Jump to content


From Wikipedia, the free encyclopedia
An original bottle of Fougère Royale by Houbigant, created by the perfumer Paul Parquet in 1882[1]
Fougère means "fern" in French.

Fougère, pronounced [fu.ʒɛʁ], is one of the main olfactive families of perfumes. The name comes from the French language word for "fern". Fougère perfumes are made with a blend of fragrances: top-notes are sweet, with the scent of lavender flowers; as the more volatile components evaporate, the scents of oakmoss, derived from a species of lichen and described as woody, sharp and slightly sweet, and coumarin, similar to the scent of new-mown hay, become noticeable. Aromatic fougère, a derivative of this class, contains additional notes of herbs, spice and/or wood.[2]

The name originated with Houbigant Parfum's Fougère Royale. This perfume, created by Houbigant owner Paul Parquet in 1882, was later added to the scent archives known as the Osmothèque, in Versailles, France.[1] Houbigant re-introduced this fragrance in 2010.[2]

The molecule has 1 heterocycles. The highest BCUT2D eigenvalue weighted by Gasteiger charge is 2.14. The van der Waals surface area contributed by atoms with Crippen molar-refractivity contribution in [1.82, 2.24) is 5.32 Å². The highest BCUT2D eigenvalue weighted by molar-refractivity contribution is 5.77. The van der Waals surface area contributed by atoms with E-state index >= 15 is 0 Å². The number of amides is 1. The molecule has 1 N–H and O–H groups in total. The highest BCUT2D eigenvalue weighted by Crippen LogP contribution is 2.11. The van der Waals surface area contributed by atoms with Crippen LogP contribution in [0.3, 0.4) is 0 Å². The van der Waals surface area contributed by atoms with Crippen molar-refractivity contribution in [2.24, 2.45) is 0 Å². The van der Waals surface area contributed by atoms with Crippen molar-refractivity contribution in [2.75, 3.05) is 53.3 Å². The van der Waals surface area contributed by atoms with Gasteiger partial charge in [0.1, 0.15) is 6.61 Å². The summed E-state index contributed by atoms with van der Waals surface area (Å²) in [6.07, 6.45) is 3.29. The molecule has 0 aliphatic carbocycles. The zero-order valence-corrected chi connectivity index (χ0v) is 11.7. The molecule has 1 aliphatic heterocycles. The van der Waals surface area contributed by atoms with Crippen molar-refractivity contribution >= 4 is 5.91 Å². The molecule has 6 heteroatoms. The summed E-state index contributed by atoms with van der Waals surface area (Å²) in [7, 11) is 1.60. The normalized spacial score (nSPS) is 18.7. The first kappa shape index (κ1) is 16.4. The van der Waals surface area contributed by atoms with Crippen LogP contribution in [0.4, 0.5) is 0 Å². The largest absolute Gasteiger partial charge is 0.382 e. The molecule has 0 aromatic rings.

Perfumes of this type are especially popular as fragrances for men.[1] Many modern fougère perfumes have various citrus, herbaceous, green, floral and animalic notes included. The most common additions to the basic fragrance blend include vetiver and geranium. Bergamot is often present to add sharpness to the lavender top-note.

Examples of men's fragrances which fall into the fougère class include Sartorial by Penhaligon's, Brut by Fabergé, Paco Rabanne Pour Homme, Azzaro Pour Homme, Boss by Hugo Boss, Prada for Men, Eternity for Men by Calvin Klein, Canoe for Men by Dana, Dolce & Gabbana Pour Homme, Drakkar Noir by Guy Laroche, Tabac for Men, Michael for Men by Michael Kors, Clubman Pinaud After Shave and Special Reserve, Polo Green and Chaps by Ralph Lauren, Kouros by Yves Saint Laurent, Bracken Man by Amouage, and English Blazer by Yardley London.[1][2]

Lately a lot of companies started selling unisex and female fougère fragrances, e.g. Libre by Yves Saint Laurent and Coffee Break by Maison Margiela.

See also[edit]


  1. ^ a b c d "Fougère Royale". Parfums Houbigant Paris. Retrieved 21 November 2015.
  2. ^ a b c "Aromatic Fougere". Fragrantica.com perfumes magazine. Retrieved 21 November 2015.

Further reading[edit]

  • New Perfume Handbook Editor N. Groom, Springer Science & Business Media, 1997, ISBN 0751404039, 9780751404036